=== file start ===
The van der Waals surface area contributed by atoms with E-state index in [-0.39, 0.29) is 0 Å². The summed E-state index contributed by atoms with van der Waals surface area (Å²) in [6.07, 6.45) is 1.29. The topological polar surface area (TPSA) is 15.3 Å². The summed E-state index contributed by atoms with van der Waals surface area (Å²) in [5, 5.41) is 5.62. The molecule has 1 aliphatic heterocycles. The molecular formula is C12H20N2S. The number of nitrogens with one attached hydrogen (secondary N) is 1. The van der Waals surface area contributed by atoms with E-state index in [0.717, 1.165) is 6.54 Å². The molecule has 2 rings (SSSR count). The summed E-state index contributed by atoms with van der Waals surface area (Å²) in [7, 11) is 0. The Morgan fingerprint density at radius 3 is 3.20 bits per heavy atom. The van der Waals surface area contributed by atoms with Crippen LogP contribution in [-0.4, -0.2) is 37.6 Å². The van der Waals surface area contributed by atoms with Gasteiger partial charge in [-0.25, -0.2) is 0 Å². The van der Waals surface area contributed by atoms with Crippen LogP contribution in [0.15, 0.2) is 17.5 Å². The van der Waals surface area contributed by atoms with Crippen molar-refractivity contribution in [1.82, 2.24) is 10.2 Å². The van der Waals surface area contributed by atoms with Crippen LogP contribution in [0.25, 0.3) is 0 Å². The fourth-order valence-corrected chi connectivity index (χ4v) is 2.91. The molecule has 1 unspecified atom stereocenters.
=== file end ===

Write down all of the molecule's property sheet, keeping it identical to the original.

The van der Waals surface area contributed by atoms with E-state index in [-0.39, 0.29) is 0 Å². The summed E-state index contributed by atoms with van der Waals surface area (Å²) in [6.07, 6.45) is 1.29. The topological polar surface area (TPSA) is 15.3 Å². The summed E-state index contributed by atoms with van der Waals surface area (Å²) in [5, 5.41) is 5.62. The molecule has 1 aliphatic heterocycles. The molecular formula is C12H20N2S. The number of nitrogens with one attached hydrogen (secondary N) is 1. The van der Waals surface area contributed by atoms with E-state index in [0.717, 1.165) is 6.54 Å². The molecule has 2 rings (SSSR count). The summed E-state index contributed by atoms with van der Waals surface area (Å²) in [7, 11) is 0. The Morgan fingerprint density at radius 3 is 3.20 bits per heavy atom. The van der Waals surface area contributed by atoms with Crippen LogP contribution in [-0.4, -0.2) is 37.6 Å². The van der Waals surface area contributed by atoms with Gasteiger partial charge in [-0.25, -0.2) is 0 Å². The van der Waals surface area contributed by atoms with Crippen LogP contribution in [0.15, 0.2) is 17.5 Å². The van der Waals surface area contributed by atoms with Crippen molar-refractivity contribution in [1.82, 2.24) is 10.2 Å². The van der Waals surface area contributed by atoms with Crippen LogP contribution in [0.25, 0.3) is 0 Å². The fourth-order valence-corrected chi connectivity index (χ4v) is 2.91. The molecule has 1 unspecified atom stereocenters.